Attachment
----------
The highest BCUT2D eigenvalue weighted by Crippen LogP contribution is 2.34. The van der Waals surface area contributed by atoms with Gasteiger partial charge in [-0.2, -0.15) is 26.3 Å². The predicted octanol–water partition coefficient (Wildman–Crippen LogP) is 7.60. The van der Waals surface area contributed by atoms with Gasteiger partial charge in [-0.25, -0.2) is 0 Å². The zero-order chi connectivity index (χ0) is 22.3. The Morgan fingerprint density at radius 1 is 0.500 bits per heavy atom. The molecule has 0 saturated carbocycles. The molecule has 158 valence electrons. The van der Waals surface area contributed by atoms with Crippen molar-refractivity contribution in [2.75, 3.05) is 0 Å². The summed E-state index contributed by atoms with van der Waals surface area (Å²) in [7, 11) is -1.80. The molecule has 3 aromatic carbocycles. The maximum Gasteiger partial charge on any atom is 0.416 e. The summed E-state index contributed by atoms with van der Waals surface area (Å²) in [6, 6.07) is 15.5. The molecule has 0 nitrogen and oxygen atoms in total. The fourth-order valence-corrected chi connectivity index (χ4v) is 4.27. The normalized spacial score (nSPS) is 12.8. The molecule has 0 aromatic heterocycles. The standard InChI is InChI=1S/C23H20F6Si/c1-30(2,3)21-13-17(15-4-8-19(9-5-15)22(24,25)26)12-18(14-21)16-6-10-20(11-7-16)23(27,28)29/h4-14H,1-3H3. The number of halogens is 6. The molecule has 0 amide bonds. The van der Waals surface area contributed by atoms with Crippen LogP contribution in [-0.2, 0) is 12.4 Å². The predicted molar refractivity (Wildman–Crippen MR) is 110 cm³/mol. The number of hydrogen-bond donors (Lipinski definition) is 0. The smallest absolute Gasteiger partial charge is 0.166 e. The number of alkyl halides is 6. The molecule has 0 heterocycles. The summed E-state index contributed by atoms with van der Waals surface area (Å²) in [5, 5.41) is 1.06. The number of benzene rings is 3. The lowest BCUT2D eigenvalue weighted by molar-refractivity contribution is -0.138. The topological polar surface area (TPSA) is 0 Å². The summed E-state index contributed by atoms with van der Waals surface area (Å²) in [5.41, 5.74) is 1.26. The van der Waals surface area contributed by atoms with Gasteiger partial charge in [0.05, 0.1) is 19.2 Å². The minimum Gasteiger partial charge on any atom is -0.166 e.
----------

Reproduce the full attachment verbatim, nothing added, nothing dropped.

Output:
The highest BCUT2D eigenvalue weighted by Crippen LogP contribution is 2.34. The van der Waals surface area contributed by atoms with Gasteiger partial charge in [-0.2, -0.15) is 26.3 Å². The predicted octanol–water partition coefficient (Wildman–Crippen LogP) is 7.60. The van der Waals surface area contributed by atoms with Gasteiger partial charge in [-0.25, -0.2) is 0 Å². The zero-order chi connectivity index (χ0) is 22.3. The Morgan fingerprint density at radius 1 is 0.500 bits per heavy atom. The molecule has 0 saturated carbocycles. The molecule has 158 valence electrons. The van der Waals surface area contributed by atoms with Crippen molar-refractivity contribution in [2.75, 3.05) is 0 Å². The summed E-state index contributed by atoms with van der Waals surface area (Å²) in [7, 11) is -1.80. The molecule has 3 aromatic carbocycles. The maximum Gasteiger partial charge on any atom is 0.416 e. The summed E-state index contributed by atoms with van der Waals surface area (Å²) in [6, 6.07) is 15.5. The molecule has 0 nitrogen and oxygen atoms in total. The fourth-order valence-corrected chi connectivity index (χ4v) is 4.27. The normalized spacial score (nSPS) is 12.8. The molecule has 0 aromatic heterocycles. The standard InChI is InChI=1S/C23H20F6Si/c1-30(2,3)21-13-17(15-4-8-19(9-5-15)22(24,25)26)12-18(14-21)16-6-10-20(11-7-16)23(27,28)29/h4-14H,1-3H3. The number of halogens is 6. The molecule has 0 amide bonds. The van der Waals surface area contributed by atoms with Crippen LogP contribution in [-0.2, 0) is 12.4 Å². The predicted molar refractivity (Wildman–Crippen MR) is 110 cm³/mol. The number of hydrogen-bond donors (Lipinski definition) is 0. The smallest absolute Gasteiger partial charge is 0.166 e. The number of alkyl halides is 6. The molecule has 0 heterocycles. The summed E-state index contributed by atoms with van der Waals surface area (Å²) in [5, 5.41) is 1.06. The number of benzene rings is 3. The lowest BCUT2D eigenvalue weighted by molar-refractivity contribution is -0.138. The topological polar surface area (TPSA) is 0 Å². The summed E-state index contributed by atoms with van der Waals surface area (Å²) in [5.41, 5.74) is 1.26. The van der Waals surface area contributed by atoms with Gasteiger partial charge in [0.05, 0.1) is 19.2 Å². The minimum Gasteiger partial charge on any atom is -0.166 e.